Google finally put the hammer down on one of the worst sorts of ad-cash models on the whole of Android. The platform was plagued for years by pervasive, inexcusable advertisements appearing on the lockscreen of a locked device. That’s no place for an ad – and on devices and in apps that wish to be Google Certified, that’s a place where ads will be no longer.
The new note appears in the Google Play Developer Policy Center under Ads. As recent as September of this year, Google had no such policy for Lockscreen Monetization in place. As of today – and possibly for a number of days or weeks before now – Lockscreen Monetization is against Google’s terms of service.
SEE THIS TOO: Android peek feature just out-cammed iPhone X
As the rule now reads, “Unless the exclusive purpose of the app is that of a lockscreen, apps may not introduce ads or features that monetize the locked display of a device.” That sort of leaves a bit of a loophole for those apps that suggest their primary function is that of a lockscreen ad provider. But it’s not as if anyone would go out of their way to download such an app.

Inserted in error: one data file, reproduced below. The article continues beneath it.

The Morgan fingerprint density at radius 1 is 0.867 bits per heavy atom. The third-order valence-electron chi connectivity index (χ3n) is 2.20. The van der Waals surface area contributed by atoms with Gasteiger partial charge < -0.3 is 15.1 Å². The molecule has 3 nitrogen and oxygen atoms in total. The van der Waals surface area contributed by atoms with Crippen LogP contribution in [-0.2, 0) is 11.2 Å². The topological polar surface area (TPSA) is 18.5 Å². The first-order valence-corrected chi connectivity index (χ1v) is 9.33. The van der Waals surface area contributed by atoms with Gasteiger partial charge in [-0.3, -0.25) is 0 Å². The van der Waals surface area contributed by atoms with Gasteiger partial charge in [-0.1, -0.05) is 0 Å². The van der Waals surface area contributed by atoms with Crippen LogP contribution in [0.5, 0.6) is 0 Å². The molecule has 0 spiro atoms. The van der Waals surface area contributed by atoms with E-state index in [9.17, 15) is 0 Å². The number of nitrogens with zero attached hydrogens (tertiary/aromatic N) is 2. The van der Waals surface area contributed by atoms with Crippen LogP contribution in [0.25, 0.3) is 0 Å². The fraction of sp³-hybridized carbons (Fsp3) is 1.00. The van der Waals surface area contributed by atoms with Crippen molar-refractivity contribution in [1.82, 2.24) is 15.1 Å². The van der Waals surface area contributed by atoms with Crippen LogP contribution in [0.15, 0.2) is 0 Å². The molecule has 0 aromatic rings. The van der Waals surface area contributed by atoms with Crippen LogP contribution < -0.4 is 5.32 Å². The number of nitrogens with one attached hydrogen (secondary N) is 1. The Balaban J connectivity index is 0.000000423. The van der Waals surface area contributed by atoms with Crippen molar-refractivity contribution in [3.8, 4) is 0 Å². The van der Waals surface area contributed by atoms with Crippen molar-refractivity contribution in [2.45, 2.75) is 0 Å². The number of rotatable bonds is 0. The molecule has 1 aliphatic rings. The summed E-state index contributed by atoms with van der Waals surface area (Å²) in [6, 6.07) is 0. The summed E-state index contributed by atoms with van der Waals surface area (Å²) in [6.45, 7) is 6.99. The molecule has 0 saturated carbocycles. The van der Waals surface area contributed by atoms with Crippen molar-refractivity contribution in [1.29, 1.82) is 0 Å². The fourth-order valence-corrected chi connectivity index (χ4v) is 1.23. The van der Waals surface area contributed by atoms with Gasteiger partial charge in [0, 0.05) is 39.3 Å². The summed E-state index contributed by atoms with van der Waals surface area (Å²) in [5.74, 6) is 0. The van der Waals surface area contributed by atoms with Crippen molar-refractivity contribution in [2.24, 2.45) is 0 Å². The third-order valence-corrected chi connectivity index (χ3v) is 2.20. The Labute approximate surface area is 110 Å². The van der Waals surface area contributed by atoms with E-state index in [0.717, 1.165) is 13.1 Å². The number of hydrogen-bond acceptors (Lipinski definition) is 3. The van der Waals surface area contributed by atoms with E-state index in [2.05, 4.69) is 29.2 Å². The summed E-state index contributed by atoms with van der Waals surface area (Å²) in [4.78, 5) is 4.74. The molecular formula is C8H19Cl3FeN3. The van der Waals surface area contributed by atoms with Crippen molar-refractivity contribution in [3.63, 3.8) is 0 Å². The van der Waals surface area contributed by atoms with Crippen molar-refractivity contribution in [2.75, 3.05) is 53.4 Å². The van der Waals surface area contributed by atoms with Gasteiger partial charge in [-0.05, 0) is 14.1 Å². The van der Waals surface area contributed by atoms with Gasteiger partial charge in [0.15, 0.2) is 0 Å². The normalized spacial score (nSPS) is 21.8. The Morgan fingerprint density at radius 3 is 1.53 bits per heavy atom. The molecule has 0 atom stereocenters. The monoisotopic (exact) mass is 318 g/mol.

Also outlawed by Google are the following sorts of ads – the lot of which have been against Googles TOS for a while:
• Ads that mimic an app’s UI
• Ads that mimic a system notification
• Ads that take up the entire screen or interfere with normal use and do not provide a clear means to dismiss the ad
• Ads that display outside of the app serving them
• Ads that are triggered by the home button or other features explicitly designed for exiting the app
The above outlawed sorts of ads for Android apps are included under a number of categories which are not limited by the list as we’ve listed it. Another outlawed set of ads are what Google calls Inappropriate Ads. “The ads shown within your app must be appropriate for the intended audience of your app, even if the content by itself is otherwise compliant with our policies.”
To see the full extent to which Google goes to ensure the best user experience within the scope of advertising as such, head over to the Google Developer Policy Center. There ye shall find all the rules – now and forevermore!